It seems slightly annoying, but not insurmountable. From the UK Research Council's Policy on Access, I quote,
The Research Councils define Open Access to mean unrestricted, on-line access to peer reviewed and published scholarly research papers. Specifically a user must be able to do the following free of any publisher-imposed access charge:
- Read published research papers in an electronic format.
- Search for and re-use (including download) the content [N.b.: footnote specifies including but not limited to the text, data, images, and figures] of published research papers both manually and using automated tools (such as those for text and data mining) provided that any such re-use is subject to proper attribution.
Open Access therefore allows unrestricted use of manual and automated text and data mining tools, as well as unrestricted re-use of content with proper attribution – as defined by the Creative Commons CC-BY license. The Research Councils acknowledge that some publications may need to amend their copyright
conditions if they are to meet this definition of Open Access.
Furthermore, about compliance by journals:
The Research Councils will continue to support a mixed approach to Open Access. The Research Councils will recognise a journal as being compliant with their policy on Open Access if:
The journal provides via its own website immediate and unrestricted access to the publisher’s final version of the paper (the Version of Record), and allows immediate deposit of the Version of Record in other repositories without restriction on re-use. This may involve payment of an ‘Article Processing Charge’ (APC) to the publisher. The CC-BY license should be used in this case. OR
Where a publisher does not offer option 1 above, the journal must allow deposit of Accepted Manuscripts that include all changes resulting from peer review (but not necessarily incorporating the publisher’s formatting) in other repositories, without restrictions on non-commercial re-use and within a defined period. In this option no ‘Article Processing Charge’ will be payable to the publisher. Research Councils will accept a delay of no more than six months between on-line publication and a research paper becoming Open Access, except in the case of research papers arising from research funded by the AHRC and the ESRC where the maximum embargo period is 12 months.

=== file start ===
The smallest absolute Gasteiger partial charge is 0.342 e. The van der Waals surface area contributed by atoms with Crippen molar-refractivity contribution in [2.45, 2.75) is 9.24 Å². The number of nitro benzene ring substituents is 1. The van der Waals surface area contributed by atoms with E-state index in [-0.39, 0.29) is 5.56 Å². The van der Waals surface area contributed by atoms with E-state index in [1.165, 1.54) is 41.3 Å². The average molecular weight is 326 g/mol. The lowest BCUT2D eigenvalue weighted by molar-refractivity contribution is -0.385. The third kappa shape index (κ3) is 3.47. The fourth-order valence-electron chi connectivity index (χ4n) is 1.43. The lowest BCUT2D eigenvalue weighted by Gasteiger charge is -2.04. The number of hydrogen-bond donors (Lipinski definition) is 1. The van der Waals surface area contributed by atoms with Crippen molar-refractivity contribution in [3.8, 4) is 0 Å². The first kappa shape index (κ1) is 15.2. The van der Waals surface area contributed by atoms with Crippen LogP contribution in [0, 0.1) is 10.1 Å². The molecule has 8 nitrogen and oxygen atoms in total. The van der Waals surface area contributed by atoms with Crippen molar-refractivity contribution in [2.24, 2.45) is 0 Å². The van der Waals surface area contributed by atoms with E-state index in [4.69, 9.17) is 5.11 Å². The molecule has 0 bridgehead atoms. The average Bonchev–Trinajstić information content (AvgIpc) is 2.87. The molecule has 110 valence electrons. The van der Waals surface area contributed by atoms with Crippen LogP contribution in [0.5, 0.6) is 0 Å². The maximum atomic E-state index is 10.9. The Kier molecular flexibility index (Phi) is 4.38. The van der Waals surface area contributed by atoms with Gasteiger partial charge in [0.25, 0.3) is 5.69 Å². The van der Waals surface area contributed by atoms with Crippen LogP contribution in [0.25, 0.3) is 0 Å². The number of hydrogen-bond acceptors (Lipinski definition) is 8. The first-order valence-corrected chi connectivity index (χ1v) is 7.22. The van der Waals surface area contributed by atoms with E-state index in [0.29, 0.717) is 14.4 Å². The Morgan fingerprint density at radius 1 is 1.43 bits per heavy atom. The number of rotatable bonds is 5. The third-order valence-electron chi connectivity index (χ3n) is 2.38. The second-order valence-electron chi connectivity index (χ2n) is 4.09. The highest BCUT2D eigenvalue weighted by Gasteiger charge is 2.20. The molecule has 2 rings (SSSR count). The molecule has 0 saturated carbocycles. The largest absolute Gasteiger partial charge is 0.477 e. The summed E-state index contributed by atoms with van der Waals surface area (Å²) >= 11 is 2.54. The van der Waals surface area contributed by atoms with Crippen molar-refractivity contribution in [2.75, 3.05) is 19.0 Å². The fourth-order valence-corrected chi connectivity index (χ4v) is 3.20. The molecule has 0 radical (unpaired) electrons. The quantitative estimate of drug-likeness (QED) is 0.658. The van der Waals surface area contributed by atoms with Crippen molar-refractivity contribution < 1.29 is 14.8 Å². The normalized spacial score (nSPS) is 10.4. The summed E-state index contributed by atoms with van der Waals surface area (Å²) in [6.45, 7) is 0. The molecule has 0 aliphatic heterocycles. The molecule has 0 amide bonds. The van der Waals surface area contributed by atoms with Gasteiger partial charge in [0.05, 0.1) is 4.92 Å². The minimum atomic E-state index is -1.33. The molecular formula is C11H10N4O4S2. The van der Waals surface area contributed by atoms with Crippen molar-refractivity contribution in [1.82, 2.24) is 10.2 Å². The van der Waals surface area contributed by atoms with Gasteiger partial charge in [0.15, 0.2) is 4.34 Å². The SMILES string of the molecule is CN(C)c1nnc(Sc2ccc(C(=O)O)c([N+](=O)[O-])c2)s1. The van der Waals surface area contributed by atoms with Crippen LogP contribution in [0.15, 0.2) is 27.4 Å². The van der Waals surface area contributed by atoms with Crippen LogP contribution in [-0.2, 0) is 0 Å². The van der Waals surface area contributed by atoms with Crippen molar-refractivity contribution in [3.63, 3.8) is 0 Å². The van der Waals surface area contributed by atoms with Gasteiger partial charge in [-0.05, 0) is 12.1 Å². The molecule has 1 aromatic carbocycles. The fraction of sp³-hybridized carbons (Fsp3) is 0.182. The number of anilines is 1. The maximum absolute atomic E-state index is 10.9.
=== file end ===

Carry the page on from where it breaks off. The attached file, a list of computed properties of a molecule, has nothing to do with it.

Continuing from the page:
For individual grant recipients, the most important bit is probably the following:
RCUK have in the past provided support for APCs through both direct and indirect costs as part of grant funding. From 1st April 2013 and until further notice, RCUK will support the payment of APCs and other publication charges related to Research Council-funded research solely through block grants to UK Higher Education Institutions, approved independent research organisations and Research Council Institutes. Research grant applications will, therefore, no longer include provision for Open Access publication or other publication charges.
In all cases universities and research organisations upon receipt of funding should transfer these charges to
their institutional publication fund. A university or research organisation can then access these funds to pay
for APCs for any article resulting from research council funding.
and from the "guidance" document:
The Research Councils will be amending their conditions of award to reflect these new requirements and will be extending existing mechanisms which capture research grants outputs (such as the Research Outputs System) to include compliance monitoring on this policy.
To summarise: much as Daniel Shub anticipated, the policy allows for either a fully open access publication or publishing in a pay-walled journal which allows you to deposit the Accepted Manuscript in certain repositories, with an acceptable embargo delay. And enforcement of this will be much in the same way other conditions for grant dispersal are enforced. (They tell you what you can do with the money; if you don't follow the rules, they take the money back and/or not give you money ever again.)
The only thing to additionally note is the small caveat that pay-walled journals, to qualify for the second option of "open access" cannot charge article processing fees. (Which is not too unreasonable: a journal is to charge either the author or the reader but not both.)